4 innovative world leaders in energy and water conservation
Monday, October 17, 2016, 8:45 AM - As global temperatures continue to slowly rise, many world leaders are placing environmental innovation higher up on the priority checklist.
A handful of these countries have brought a deep sense of commitment and passion to environmental initiatives, committed to creating a better future through thoughtful innovation.
Here's a look at four countries that are leading the way in global energy and water conservation initiatives.
Germany is the world's most energy efficient country according to the American Council for an Energy-Efficient Economy. “Germany is a prime example of a nation that has made energy efficiency a top priority,” ACEEE Executive Director Steven Nadel said in a press release.
Known for their comprehensive energy strategy that involves new building codes, tax credits, and loan programs, Germany has a target goal of a 20% reduction in energy consumption by 2020, and a 50% reduction by 2050.
Israel is renowned for its water conservation initiatives, being one of the world's only countries that has such effective water supply and conservation infrastructure that it can fully function without rain.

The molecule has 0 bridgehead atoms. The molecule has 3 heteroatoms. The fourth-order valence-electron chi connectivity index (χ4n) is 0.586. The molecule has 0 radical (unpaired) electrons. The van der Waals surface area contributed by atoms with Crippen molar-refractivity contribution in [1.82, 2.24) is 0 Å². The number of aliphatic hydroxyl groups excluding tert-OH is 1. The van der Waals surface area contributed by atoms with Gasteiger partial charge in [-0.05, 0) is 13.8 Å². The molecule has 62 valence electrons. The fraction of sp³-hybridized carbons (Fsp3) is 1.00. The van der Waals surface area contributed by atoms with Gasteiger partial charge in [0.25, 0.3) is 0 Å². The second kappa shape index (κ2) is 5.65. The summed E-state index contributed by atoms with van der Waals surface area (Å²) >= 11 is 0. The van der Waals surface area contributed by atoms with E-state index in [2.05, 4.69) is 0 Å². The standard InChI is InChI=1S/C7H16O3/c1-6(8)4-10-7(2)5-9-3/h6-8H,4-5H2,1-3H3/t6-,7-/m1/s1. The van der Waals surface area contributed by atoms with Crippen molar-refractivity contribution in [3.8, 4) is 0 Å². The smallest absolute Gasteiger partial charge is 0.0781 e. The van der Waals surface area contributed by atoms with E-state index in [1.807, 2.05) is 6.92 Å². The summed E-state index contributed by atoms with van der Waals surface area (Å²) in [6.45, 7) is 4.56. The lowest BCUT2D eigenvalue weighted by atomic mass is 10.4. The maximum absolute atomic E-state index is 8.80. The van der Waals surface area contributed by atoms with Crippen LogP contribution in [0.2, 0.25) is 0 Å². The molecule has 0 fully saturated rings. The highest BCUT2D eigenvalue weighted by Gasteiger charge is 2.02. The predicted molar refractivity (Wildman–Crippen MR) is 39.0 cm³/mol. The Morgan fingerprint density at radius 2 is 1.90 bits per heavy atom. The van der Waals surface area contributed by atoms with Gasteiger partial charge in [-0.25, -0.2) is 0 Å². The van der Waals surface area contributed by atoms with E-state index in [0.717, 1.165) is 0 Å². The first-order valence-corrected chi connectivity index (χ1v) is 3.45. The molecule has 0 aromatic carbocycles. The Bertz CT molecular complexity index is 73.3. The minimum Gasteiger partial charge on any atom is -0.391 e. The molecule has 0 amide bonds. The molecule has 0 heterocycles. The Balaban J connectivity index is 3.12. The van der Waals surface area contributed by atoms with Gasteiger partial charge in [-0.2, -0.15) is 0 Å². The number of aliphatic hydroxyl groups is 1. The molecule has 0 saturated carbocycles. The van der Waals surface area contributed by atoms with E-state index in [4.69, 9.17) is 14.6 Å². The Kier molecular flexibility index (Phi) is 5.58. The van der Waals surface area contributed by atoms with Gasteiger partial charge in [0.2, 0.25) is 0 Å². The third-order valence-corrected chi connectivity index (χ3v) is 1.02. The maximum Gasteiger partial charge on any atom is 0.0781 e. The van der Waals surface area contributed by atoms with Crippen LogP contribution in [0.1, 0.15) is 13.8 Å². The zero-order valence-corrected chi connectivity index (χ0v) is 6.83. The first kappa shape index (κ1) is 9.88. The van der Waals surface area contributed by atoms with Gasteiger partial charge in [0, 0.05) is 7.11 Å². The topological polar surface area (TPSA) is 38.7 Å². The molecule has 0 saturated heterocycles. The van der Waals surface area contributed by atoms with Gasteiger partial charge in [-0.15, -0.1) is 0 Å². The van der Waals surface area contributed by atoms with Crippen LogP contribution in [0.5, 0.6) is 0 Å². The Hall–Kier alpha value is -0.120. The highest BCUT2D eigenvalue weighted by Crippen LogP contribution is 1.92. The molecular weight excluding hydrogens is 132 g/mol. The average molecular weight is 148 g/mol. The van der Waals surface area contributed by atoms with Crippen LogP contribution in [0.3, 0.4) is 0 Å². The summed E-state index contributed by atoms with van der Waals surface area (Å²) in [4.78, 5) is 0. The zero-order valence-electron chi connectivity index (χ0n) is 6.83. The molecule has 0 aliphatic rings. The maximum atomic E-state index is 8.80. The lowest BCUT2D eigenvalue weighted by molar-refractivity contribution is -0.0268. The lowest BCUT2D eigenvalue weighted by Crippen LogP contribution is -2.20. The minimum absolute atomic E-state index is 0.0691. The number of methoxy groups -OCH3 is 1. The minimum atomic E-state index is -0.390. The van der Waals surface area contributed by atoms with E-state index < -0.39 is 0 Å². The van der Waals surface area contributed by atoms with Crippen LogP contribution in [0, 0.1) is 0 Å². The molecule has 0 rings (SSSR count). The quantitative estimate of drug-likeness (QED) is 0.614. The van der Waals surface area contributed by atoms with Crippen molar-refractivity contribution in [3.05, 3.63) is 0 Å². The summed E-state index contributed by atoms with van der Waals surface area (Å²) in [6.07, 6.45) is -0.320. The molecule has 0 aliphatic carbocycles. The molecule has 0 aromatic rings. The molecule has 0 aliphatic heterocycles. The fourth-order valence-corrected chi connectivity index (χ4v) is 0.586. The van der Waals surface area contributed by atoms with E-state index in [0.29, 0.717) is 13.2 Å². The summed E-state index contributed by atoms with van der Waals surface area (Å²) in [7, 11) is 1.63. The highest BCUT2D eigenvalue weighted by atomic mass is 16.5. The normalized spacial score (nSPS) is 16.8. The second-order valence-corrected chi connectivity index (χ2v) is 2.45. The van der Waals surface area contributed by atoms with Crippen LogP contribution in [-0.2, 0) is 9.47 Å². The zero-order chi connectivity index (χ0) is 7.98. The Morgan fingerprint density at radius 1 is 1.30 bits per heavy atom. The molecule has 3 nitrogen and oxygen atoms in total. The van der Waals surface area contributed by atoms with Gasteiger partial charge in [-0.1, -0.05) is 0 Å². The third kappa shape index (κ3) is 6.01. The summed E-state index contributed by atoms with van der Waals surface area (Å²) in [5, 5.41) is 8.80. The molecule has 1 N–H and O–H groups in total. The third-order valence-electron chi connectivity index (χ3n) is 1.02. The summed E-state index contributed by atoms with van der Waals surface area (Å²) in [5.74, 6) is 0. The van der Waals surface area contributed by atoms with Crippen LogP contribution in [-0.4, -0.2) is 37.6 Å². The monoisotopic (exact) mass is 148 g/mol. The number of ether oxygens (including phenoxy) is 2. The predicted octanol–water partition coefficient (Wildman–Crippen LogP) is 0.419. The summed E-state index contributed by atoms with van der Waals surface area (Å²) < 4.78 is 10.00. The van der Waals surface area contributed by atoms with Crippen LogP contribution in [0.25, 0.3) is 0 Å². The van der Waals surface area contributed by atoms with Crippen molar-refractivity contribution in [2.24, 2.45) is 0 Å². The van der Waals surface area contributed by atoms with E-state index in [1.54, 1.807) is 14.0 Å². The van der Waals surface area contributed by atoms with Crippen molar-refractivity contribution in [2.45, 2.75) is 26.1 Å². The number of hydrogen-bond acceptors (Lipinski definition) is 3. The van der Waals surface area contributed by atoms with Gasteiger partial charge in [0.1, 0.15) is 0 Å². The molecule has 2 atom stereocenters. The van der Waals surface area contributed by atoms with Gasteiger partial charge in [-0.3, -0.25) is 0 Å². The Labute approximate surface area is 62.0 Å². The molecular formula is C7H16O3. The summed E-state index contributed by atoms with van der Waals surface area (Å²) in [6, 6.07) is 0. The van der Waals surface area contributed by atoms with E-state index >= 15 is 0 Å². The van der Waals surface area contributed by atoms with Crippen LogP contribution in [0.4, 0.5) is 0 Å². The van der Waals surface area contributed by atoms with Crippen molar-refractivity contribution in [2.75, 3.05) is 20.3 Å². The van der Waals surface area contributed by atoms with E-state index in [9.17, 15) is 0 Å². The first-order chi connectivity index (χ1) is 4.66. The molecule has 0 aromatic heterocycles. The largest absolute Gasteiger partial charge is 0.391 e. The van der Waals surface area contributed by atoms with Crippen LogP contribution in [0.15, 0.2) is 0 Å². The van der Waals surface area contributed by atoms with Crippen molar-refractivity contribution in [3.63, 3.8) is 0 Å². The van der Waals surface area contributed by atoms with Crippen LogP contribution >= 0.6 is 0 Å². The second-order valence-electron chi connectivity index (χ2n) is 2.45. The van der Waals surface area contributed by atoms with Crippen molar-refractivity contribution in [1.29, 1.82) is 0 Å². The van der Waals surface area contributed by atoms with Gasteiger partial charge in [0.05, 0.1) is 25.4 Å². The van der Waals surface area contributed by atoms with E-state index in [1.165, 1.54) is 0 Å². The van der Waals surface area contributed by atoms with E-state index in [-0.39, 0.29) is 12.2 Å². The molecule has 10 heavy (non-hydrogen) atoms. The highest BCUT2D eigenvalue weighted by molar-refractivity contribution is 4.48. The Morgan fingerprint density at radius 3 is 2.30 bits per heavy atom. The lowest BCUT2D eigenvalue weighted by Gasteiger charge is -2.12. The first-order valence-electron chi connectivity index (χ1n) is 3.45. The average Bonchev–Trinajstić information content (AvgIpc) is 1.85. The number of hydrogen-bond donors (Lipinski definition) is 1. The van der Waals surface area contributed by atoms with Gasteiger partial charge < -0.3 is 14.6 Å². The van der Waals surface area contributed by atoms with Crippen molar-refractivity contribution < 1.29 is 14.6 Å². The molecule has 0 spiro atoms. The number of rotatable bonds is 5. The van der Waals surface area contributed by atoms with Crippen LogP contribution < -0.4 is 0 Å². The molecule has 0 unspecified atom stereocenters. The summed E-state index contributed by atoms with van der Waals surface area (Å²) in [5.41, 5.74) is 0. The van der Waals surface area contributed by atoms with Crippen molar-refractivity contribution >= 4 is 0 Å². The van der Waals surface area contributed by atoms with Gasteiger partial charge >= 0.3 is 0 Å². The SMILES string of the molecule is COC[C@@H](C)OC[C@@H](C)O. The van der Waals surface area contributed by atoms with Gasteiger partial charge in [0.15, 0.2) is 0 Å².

The Middle Eastern country has successfully harnessed drip irrigation -- a method that conserves water and fertilizer by enabling water to gradually drip to the roots of various plants -- while leading the way in wastewater management.
Iceland supplies roughly 80 per cent of its total energy demand from renewable resources, with gasoline being the only fossil fuel burned in the entire country.
By placing an emphasis on organically farmed produce, Iceland brings innovation to the everyday household by supporting local farming families with an emphasis on home-grown produce.
In 2016 Canada placed 10th on the American Council for an Energy-Efficient Economy's International Energy Efficiency Scorecard.
Though there's still some way to go, many Canadian municipalities have recently adopted water conservation programs involving infrastructure (repairs and/or installation), metering, retrofit, new laws and bylaws, and raising public awareness.
In the energy sector, Canada has worked improve the evaluation and labeling of energy use in its buildings by using a new benchmarking portfolio manager that rates energy performance in comparison to similar structures.”
With a goal of reducing greenhouse gas emissions by 30% from 2005 levels by 2030, there's a lofty goal ahead -- one that may come to fruition if Canada keeps carving a greener path through conservation initiatives.